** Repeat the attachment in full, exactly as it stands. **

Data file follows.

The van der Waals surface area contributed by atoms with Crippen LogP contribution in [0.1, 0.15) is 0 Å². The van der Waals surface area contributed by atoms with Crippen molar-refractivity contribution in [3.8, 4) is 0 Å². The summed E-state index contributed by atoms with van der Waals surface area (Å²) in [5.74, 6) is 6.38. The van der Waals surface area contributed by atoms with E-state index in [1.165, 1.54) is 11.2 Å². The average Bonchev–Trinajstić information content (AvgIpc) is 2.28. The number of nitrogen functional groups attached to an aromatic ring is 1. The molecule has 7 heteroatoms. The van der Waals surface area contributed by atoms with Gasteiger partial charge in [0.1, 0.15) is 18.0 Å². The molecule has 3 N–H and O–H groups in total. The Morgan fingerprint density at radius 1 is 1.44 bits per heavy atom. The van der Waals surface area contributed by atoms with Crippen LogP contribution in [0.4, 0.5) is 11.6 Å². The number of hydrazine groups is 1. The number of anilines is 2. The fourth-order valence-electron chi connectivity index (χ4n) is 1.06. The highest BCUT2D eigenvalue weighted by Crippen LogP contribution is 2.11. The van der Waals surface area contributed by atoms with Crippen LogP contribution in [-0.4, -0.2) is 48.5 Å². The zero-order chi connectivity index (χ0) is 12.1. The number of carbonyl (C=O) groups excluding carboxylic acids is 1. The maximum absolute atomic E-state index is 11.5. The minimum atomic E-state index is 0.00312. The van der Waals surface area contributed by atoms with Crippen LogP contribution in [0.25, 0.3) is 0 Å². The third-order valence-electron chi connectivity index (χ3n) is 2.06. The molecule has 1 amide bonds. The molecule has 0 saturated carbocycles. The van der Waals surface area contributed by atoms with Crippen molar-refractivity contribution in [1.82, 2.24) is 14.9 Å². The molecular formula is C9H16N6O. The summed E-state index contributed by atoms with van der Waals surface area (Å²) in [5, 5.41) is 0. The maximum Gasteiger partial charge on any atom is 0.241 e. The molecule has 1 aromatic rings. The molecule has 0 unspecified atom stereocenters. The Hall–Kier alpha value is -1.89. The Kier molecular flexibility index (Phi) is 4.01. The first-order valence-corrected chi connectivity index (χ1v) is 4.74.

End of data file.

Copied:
The van der Waals surface area contributed by atoms with Crippen LogP contribution in [0.1, 0.15) is 0 Å². The van der Waals surface area contributed by atoms with Crippen molar-refractivity contribution in [3.8, 4) is 0 Å². The summed E-state index contributed by atoms with van der Waals surface area (Å²) in [5.74, 6) is 6.38. The van der Waals surface area contributed by atoms with E-state index in [1.165, 1.54) is 11.2 Å². The average Bonchev–Trinajstić information content (AvgIpc) is 2.28. The number of nitrogen functional groups attached to an aromatic ring is 1. The molecule has 7 heteroatoms. The van der Waals surface area contributed by atoms with Gasteiger partial charge in [0.1, 0.15) is 18.0 Å². The molecule has 3 N–H and O–H groups in total. The Morgan fingerprint density at radius 1 is 1.44 bits per heavy atom. The van der Waals surface area contributed by atoms with Crippen LogP contribution in [0.4, 0.5) is 11.6 Å². The number of hydrazine groups is 1. The number of anilines is 2. The fourth-order valence-electron chi connectivity index (χ4n) is 1.06. The highest BCUT2D eigenvalue weighted by Crippen LogP contribution is 2.11. The van der Waals surface area contributed by atoms with Crippen LogP contribution in [-0.4, -0.2) is 48.5 Å². The zero-order chi connectivity index (χ0) is 12.1. The number of carbonyl (C=O) groups excluding carboxylic acids is 1. The maximum absolute atomic E-state index is 11.5. The minimum atomic E-state index is 0.00312. The van der Waals surface area contributed by atoms with Crippen LogP contribution in [0.25, 0.3) is 0 Å². The third-order valence-electron chi connectivity index (χ3n) is 2.06. The molecule has 1 amide bonds. The molecule has 0 saturated carbocycles. The van der Waals surface area contributed by atoms with Crippen molar-refractivity contribution in [1.82, 2.24) is 14.9 Å². The molecular formula is C9H16N6O. The summed E-state index contributed by atoms with van der Waals surface area (Å²) in [5, 5.41) is 0. The maximum Gasteiger partial charge on any atom is 0.241 e. The molecule has 1 aromatic rings. The molecule has 0 unspecified atom stereocenters. The Hall–Kier alpha value is -1.89. The Kier molecular flexibility index (Phi) is 4.01. The first-order valence-corrected chi connectivity index (χ1v) is 4.74.